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macOS Monterey: Safari Privacy Report

macOS Monterey has some amazing new features. However, we don’t hear much about the Privacy Report found in the Safari web browser. Safari works behind the scenes to keep you safe from malware and tracking by websites you visit. Let’s take a look at Safari’s Privacy Report.

Not new, just better…

Safari’s Privacy Report has been around since macOS 11 “Big Sur”. If you use Safari as your web browser, you’re probably using the feature without even knowing it.

Safari and a feature called Intelligent Tracking Protection block information sent out when you visit any website. That information can uniquely identify your Mac and track your web usage. Intelligent Tracking Protection works by using on-device machine learning to block cross-site tracking while still letting websites function as usual.

Most Mac users probably have no idea that Safari is actively blocking trackers and malware. There’s really only one clue — a tiny “shield” icon to the left of the Safari address bar (highlighted in red in screenshot below).

The Privacy Report “shield” button, highlighted in red

Click the shield to see how many trackers were prevented from profiling you (see below).

Tracker count
Click the shield button to see a popup showing how many trackers were prevented from profiling you

To see a list of exactly who tried to track you, click “Trackers on This Web Page”. Many of these are advertisers, and you may also see the occasional reference to Google Analytics.

Specific trackers prevented from profiling
Here you can see the specific trackers that were stopped from profiling you

Many websites use Google Analytics to track traffic and visitor demographics. While that may be innocent information to send to Google, there’s no way to allow only that information to sneak through. Safari blocks it all.

On the pop-up there’s also a small “info” button on the right side. Click that, and much more information is available (screenshot below). It’s also accessible by selecting Safari > Privacy Report.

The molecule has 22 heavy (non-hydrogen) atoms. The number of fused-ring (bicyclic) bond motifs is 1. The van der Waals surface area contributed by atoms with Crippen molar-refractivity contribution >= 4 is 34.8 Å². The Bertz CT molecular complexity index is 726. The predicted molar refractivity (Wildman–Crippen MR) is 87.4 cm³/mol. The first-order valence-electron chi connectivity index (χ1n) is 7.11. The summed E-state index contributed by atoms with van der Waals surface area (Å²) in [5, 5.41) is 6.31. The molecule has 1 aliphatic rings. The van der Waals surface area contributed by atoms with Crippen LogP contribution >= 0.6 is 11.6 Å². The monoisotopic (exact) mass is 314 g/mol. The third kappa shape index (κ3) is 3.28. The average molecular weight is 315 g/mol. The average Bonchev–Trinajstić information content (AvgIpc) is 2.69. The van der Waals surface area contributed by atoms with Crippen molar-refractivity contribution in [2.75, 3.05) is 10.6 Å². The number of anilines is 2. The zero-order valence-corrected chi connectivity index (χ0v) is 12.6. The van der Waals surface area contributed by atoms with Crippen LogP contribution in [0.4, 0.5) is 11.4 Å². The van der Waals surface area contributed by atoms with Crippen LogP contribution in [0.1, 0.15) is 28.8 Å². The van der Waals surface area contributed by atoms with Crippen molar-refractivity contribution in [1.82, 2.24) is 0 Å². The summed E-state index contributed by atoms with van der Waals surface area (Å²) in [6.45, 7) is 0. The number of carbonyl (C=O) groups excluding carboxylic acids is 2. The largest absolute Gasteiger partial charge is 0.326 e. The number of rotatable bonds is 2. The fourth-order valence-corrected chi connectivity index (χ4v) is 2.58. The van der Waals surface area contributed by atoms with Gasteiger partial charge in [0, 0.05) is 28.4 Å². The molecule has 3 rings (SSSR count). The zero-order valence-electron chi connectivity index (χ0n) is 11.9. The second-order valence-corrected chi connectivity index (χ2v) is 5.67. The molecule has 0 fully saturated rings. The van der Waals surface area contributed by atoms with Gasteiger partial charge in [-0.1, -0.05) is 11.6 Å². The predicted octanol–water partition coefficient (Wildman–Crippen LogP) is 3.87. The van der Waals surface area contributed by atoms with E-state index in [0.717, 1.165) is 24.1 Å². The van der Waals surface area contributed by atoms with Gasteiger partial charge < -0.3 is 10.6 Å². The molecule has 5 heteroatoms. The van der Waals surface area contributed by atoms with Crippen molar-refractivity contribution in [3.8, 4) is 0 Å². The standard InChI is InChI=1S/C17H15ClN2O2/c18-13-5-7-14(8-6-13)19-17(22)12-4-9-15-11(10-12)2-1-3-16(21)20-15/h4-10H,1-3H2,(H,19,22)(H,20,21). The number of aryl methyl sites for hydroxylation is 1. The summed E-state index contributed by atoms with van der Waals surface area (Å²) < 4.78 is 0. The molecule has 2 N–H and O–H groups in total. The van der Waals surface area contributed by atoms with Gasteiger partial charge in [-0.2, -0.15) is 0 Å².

The Privacy Report

Safari’s Privacy Report shows just how many trackers it prevented in the last 30 days for all websites visited.

Privacy Report
The Privacy Report details attempted tracking during the past 30 days

Why 30 days? When Intelligent Tracking Protection was first added to Safari in 2018, the browser would count how many days elapsed since you clicked “Yes” to give a site permission to leave a cookie on your Mac. After 30 days, the Mac now deletes that cookie.

Manually deleting cookies

Perhaps you’ve now taken a closer look at the Privacy Report and you don’t like that a particular site placed a lot of cookies on your Mac — even if you agreed to let them do that. There’s a way to manually manage the cookies on your Mac.

Manually remove cookies
Individual or all cookies can be removed from your Mac

1 — Launch Safari, then select Safari > Preferences
2 — Select Privacy
3 — Click Manage Website Data… All of the sites you gave permission to create cookies appear in a list. Click any site you’re concerned about to highlight it.
4 — Click Remove
5 — Want to get rid of all of the cookies? Click Remove All.
6 — Click Done

Don’t like Privacy Report? Turn it off

I like what Privacy Report and Intelligent Tracking Protection do to keep me and my data safe. If you don’t like that Apple is blocking cookies and preventing cross-site tracking, you can turn it off.

You can let websites track you by unchecking the “Prevent cross-site tracking” box highlighted here

In Safari, go to Safari > Preferences > Privacy, and uncheck the Prevent cross-site tracking checkbox (arrow in screenshot above).

Steve Sande
the authorSteve Sande
Contributing Author
Steve has been writing about Apple products since 1986, starting on a bulletin board system, creating the first of his many Apple-related websites in 1994, joining the staff of The Unofficial Apple Weblog in 2008, and founding Apple World Today in 2015. He’s semi-retired, loves to camp and take photos, and is an FAA-licensed drone pilot.
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1 Comment

  • YOu can verify the efficacy of Safari and other browsers like Brave and Google Chrome and Firefox by testing their tracking protection. Just run the browser and go to the EFF’s Cover Your Tracks website and run the test. I think you will be surprised at which browser does the best job of securing your privacy.